Oh Shut UP! You Know You Never Read the Pinterest TOS


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  1. Brian Clark says:

    Makes sense, but Pinterest stopped using affiliate links last week. I think their investors wanted them to stop making money, because that’s not how Silicon Valley works. ;-)

  2. Rae Hoffman-Dolan says:

    Brian – Yep, I linked to the SEL article above where they’d said they stopped using them (well, Skimlinks anyway)… it was dumb for them to allow themselves to be bullied like that. And this morning Shawn Collins noticed that they may have simply gone direct to the networks.

  3. Diane Kinney says:

    Great response. The sheer ridiculousness of Pinterest articles has been amazing. Like many other people, I’ve had an account for quite some time and it is a fantastic and refreshing place to be. The DRAMA and the OUTRAGE and the endless guides and repetitive articles to keep cranking those pageviews really seem be by the marketers for the marketers and not anyone who is a genuine user or has real interest.

    They gave me a free, cool, fun way to collect things. Yay for them. Charge me for a pro account or make some money with affiliates, I don’t care. Make a profit so you can stay around.

  4. Brian Clark says:

    Rae, that’s interesting if true. Last week, someone high up at Pinterest said they had “no idea” how they were going to make money, and didn’t care right now.

    I don’t mind that they’re making money with affiliate links, but they should have explicitly disclosed it (whether anyone reads the TOS or not, put it in there). And if they are flat out lying in their press spin, then that’s two strikes against trusting this company in my book.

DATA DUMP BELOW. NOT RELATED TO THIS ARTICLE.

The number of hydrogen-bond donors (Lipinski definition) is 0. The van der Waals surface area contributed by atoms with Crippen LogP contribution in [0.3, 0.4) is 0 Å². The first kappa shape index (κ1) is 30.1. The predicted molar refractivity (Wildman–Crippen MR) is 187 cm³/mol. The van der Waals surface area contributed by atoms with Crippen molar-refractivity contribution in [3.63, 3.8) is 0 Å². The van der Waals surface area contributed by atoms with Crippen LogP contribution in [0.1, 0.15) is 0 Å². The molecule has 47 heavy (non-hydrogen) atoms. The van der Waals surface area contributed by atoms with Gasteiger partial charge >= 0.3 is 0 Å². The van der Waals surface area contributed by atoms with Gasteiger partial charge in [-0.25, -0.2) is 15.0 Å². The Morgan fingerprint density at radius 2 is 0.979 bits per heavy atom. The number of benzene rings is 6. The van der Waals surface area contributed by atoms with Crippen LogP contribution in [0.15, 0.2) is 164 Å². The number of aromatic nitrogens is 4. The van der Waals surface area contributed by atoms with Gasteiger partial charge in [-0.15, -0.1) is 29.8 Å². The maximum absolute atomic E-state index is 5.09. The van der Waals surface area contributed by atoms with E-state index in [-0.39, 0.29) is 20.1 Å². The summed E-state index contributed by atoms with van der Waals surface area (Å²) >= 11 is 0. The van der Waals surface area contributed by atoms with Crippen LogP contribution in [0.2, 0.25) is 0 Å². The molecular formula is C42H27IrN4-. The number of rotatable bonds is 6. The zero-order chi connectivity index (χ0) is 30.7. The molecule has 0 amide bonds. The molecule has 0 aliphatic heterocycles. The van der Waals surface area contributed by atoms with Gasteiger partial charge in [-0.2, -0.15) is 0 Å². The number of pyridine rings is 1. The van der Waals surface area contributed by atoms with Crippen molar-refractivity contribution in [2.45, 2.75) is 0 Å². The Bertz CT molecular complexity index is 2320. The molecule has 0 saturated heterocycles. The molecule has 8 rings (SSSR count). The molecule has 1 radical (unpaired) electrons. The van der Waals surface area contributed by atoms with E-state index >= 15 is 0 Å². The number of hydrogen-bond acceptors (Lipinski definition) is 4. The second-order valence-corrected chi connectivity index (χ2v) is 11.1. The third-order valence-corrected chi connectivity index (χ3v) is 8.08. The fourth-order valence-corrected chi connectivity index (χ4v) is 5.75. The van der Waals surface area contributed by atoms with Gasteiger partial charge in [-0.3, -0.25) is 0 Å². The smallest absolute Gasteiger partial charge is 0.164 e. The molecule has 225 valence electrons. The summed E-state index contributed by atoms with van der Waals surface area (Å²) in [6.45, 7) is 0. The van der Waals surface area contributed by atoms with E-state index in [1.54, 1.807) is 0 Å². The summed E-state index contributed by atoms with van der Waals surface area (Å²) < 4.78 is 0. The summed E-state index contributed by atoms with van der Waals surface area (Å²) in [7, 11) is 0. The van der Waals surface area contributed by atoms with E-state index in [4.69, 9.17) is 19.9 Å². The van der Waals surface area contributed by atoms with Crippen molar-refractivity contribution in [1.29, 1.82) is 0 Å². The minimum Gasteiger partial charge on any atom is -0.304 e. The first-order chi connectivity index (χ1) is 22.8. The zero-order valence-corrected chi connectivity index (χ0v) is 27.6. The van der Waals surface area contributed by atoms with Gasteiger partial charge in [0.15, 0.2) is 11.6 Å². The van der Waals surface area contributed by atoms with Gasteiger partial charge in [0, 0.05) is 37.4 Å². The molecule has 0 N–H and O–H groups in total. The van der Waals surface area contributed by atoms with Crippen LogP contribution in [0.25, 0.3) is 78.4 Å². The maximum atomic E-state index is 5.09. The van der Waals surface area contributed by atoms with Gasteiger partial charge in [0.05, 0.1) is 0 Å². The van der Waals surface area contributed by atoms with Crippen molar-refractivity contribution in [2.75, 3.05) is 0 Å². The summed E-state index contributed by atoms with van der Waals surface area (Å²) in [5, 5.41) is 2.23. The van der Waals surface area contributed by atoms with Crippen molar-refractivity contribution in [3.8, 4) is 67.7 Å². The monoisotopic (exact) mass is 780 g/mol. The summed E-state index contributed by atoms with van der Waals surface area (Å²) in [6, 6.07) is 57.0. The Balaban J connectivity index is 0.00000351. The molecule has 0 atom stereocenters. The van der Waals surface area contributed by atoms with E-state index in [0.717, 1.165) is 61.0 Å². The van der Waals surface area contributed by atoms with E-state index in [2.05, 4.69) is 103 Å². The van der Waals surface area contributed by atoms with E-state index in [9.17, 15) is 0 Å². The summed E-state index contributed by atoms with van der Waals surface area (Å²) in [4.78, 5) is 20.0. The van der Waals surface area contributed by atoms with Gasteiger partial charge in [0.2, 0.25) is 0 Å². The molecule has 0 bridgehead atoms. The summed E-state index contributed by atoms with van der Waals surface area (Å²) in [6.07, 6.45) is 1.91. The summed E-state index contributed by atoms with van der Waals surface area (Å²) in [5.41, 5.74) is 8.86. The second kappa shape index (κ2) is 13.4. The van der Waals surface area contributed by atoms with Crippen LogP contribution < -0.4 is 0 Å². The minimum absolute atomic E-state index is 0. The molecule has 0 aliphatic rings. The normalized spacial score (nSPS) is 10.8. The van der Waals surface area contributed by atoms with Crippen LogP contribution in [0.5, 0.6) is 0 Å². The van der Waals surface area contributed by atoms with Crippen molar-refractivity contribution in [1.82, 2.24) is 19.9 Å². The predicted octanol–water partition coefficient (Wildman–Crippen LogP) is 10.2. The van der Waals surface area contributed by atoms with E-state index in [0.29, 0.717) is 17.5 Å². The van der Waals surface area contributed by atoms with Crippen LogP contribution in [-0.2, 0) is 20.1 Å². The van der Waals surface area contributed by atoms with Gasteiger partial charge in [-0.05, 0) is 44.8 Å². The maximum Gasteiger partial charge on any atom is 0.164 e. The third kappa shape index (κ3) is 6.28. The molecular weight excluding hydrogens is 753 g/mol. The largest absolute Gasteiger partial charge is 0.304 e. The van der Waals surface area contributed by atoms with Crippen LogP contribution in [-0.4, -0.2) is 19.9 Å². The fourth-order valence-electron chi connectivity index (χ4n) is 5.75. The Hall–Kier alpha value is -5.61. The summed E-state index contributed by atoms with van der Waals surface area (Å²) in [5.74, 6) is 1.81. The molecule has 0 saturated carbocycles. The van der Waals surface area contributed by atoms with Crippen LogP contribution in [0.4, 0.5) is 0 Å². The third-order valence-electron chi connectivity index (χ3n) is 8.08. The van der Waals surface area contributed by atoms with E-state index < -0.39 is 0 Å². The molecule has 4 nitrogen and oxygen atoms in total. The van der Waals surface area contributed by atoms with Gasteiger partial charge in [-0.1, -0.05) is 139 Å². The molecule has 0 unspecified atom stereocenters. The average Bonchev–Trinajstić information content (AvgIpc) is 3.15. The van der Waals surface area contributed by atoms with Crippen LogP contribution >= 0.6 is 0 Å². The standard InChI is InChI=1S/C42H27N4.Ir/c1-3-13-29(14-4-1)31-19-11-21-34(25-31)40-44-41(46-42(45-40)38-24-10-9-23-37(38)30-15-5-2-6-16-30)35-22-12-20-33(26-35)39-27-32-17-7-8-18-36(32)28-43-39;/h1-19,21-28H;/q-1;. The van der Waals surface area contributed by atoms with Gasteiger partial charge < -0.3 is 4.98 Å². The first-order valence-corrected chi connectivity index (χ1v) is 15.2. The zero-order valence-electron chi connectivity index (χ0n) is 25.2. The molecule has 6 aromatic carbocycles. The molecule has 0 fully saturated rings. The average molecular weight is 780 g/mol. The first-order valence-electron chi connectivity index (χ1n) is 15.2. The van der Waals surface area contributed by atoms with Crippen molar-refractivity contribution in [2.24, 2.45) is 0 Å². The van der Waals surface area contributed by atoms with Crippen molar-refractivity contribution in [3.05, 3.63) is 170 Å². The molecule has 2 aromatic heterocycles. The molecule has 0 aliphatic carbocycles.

5. I’m a marketer and I use Pinterst for business and personal and I couldn’t agree with you more. All of this complaining is out of hand. No one reads the TOS on anything. They could ask you to sign over your first born and no one would notice but it wouldn’t stop them from crying wolf.

  6. Sunita Biddu says:

    Pinning stuff around is fun and I am already loving it. This outrage, free publicity just got them some more users out of curiosity. I second Diane, they reserve a right to make profits as long as they don’t screw up their user experience. I’d not mind getting a pro account…

  7. I thought Pinterest’s monetization method was super smart. Sure, it should have been disclosed and they know that now. That’s what Beta is for, right? To learn stuff. It looks like they’ve changed to no-follow links, which is a bummer.

    When all this outrage started I was surprised at the number of affiliate marketers that were complaining about it – I mean, hello, as marketers we put links wherever we can most of the time, so why shouldn’t Pinterest do the same thing? If I added a pin and linked to it with my own aff link they left it alone, so they obviously had no problem sharing in the wealth.

    They weren’t taking money out of my pocket or charging me for their service, so if my crazy random pinning of shoes and crafts in the middle of the night when I can’t sleep helped them to make a few dollars then I say that’s a win.

  8. Kim Rowley says:

    Great article, Rae. I totally agree that Pinterest was smart in implementing affiliate links, and that I personally didn’t read their terms of service. They provide a great service and should be rewarded for such.